Cracklins vs. Pork Rinds: Differences and How To Cook Them

Cracklins vs Pork Rinds

Cracklins vs. Pork Rinds: Differences and How To Cook Them

Cracklins and pork rinds are popular crispy go-to snacks that many people around the world enjoy and are a big hit at BBQs and festive occasions. While cracklins and pork rinds are both made from pig skin, there are differences in their flavor, texture, and the way they are prepared. In this article, we will discover the differences between cracklins vs. pork rinds and how to cook them.

Low carb pork rind cracklins crunchy salty snack

©Elizabeth A.Cummings/Shutterstock.com

What Are Cracklins?

Cracklins are pork skin and fat, and sometimes a bit of meat, then fried or roasted in hot oil until they bubble or crack. When the extra fat is left on the meat, it prevents the cracklins from puffing up, which makes them have a stronger pork flavor and a chewier, heavier texture than pork rinds. They are then removed from the oil and sprinkled with spices and salt.

What Are Pork Rinds?

Pork rinds are only made from pork skin and are usually not cooked in oil. However, pork rinds are fried or baked until they are completely crispy and dry, turning them into a puffy, satisfying treat. Like cracklins, they are also seasoned with spices such as salt, chili, or BBQ.

Nutritional Value of Cracklins vs. Pork Rinds

Pig skin is rich in collagen, which benefits skin health. Like most snacks, they are high in fat and sodium; however, they are low in carbohydrates. A 28g portion of pork rind has nine times the protein and less fat than a serving of potato chips. Keep in mind that potato chips are high in carbohydrates. According to an article in Mens Health, pork rind consists of 43% unsaturated fat, most of which is called oleic acid which is the same healthy fat in olive oil. Pork rind also holds approximately 13% saturated fat known as stearic acid. Pork fat also contains little methionine, amino acids, histidine, and tryptophan.

Cracklins vs Pork Rinds Nutritional Facts


Are Cracklins and Pork Rinds Healthy for You?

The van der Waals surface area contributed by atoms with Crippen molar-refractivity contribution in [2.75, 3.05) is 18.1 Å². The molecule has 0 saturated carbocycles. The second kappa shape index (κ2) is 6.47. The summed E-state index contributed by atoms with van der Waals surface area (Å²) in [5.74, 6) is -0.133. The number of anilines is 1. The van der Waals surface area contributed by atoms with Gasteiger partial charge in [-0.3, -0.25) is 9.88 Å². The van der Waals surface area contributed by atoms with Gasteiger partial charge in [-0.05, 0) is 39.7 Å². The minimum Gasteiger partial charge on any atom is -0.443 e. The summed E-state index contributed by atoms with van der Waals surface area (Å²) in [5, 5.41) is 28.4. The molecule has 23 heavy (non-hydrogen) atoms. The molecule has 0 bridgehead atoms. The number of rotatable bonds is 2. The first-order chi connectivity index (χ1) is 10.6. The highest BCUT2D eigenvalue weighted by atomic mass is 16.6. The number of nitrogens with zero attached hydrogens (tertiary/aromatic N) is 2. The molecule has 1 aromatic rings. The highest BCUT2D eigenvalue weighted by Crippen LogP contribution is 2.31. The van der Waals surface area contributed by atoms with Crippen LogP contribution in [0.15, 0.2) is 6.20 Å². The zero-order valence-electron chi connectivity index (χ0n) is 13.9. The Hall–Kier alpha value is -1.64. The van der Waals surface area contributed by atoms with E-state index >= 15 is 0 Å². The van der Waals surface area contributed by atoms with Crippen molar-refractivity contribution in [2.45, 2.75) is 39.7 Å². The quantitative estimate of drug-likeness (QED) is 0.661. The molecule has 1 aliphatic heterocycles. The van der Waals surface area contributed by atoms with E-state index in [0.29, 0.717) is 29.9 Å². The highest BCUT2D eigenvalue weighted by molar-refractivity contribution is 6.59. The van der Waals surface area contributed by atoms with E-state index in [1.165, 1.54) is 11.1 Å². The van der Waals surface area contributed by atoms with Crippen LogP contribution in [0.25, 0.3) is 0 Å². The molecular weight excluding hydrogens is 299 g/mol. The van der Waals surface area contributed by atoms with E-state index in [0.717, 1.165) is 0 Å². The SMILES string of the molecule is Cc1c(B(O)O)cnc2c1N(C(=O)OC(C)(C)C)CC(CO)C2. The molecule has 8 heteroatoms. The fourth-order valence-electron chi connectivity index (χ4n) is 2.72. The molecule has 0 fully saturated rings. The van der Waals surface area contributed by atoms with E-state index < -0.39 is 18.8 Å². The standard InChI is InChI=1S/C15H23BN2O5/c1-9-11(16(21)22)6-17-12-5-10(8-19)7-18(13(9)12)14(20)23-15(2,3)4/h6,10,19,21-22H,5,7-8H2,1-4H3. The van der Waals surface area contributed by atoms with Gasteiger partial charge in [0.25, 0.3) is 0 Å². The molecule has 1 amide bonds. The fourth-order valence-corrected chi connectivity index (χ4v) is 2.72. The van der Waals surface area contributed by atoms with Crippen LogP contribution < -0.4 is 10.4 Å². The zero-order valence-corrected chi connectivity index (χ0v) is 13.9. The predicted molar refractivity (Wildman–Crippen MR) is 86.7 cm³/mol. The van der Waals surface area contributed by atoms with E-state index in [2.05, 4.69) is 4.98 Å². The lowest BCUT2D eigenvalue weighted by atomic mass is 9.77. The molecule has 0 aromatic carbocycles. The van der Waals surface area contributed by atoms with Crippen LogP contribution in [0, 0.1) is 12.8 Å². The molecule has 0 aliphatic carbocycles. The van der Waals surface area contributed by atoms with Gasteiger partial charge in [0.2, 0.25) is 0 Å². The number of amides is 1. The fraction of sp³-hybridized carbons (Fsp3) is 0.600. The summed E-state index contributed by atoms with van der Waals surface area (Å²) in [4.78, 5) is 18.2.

Cracklins and pork rinds are not deemed a healthy snack when eaten in large amounts. Additionally, they are both high in protein; however, they are also high in calories and fat. Although they are low in carbohydrates, they may benefit those who want to lose weight and control their sugar levels.  However, it is important to remember that moderation is key, as with any food.

How Long Can You Store Homemade Pork Rinds?

Homemade pork rinds stored in an airtight container at room temperature can last for 3 days and up to one week in the freezer. Store-bought items can last 3-9 months due to the way they are packaged. However, we all love these crispy treats, so I’m sure you will eat them all sooner.

How To Make Cracklings at Home

Over medium heat, fill a cast-iron pot halfway with oil until it reaches 350 degrees °F. Next, chop the pork into bite-size pieces, add the pork belly, and cook until golden brown, the skins crack, and they float. Stir continuously for about an hour. Finally, place the cracklings on a lined sheet to drain on a paper towel, allow them to cool for 30 minutes, and then sprinkle with your desired spices.

clock clock iconcutlery cutlery iconflag flag iconfolder folder iconinstagram instagram iconpinterest pinterest iconfacebook facebook iconprint print iconsquares squares iconheart heart iconheart solid heart solid icon
Pork rinds also known as chicharon or chicharrones, deep fried pork skin

Home-made Made Pork Rinds

1 Star2 Stars3 Stars4 Stars5 Stars (No Ratings Yet)


  • Author: Kay Keene
  • Total Time: 1 hour 45 minutes
  • Yield: 4 1x


Perfect for Keto dieters these savory, salty, and crunchy snacks can easily be baked in the oven. 


Units Scale
  • 1 teaspoon kosher salt
  • Olive oil cooking spray
  • 1 pound of raw pork skin

Optional Spices

  • 1/4 teaspoon paprika
  • 1/4 teaspoon garlic powder
  • 1/4 teaspoon black pepper
  • 1/4 teaspoon onion powder


  1. Line a baking sheet with parchment paper, and preheat the oven to 325°F.
  2. Next, cut the pork skin into bite-size pieces. Place the skins next to each other, skin side up, on the baking tray.
  3. Spray the skins with olive oil and sprinkle on your desired spices. Bake until golden and crispy for 1.5 – 2 hours. Once done, place them on a paper towel and allow them to cool for 30 minutes. Serve and enjoy!
  • Prep Time: 15 minutes
  • Cook Time: 1 hour 30 minutes


  • Serving Size: 30g
  • Calories: 152
  • Sodium: 515mg
  • Fat: 9g
  • Protein: 17g
To top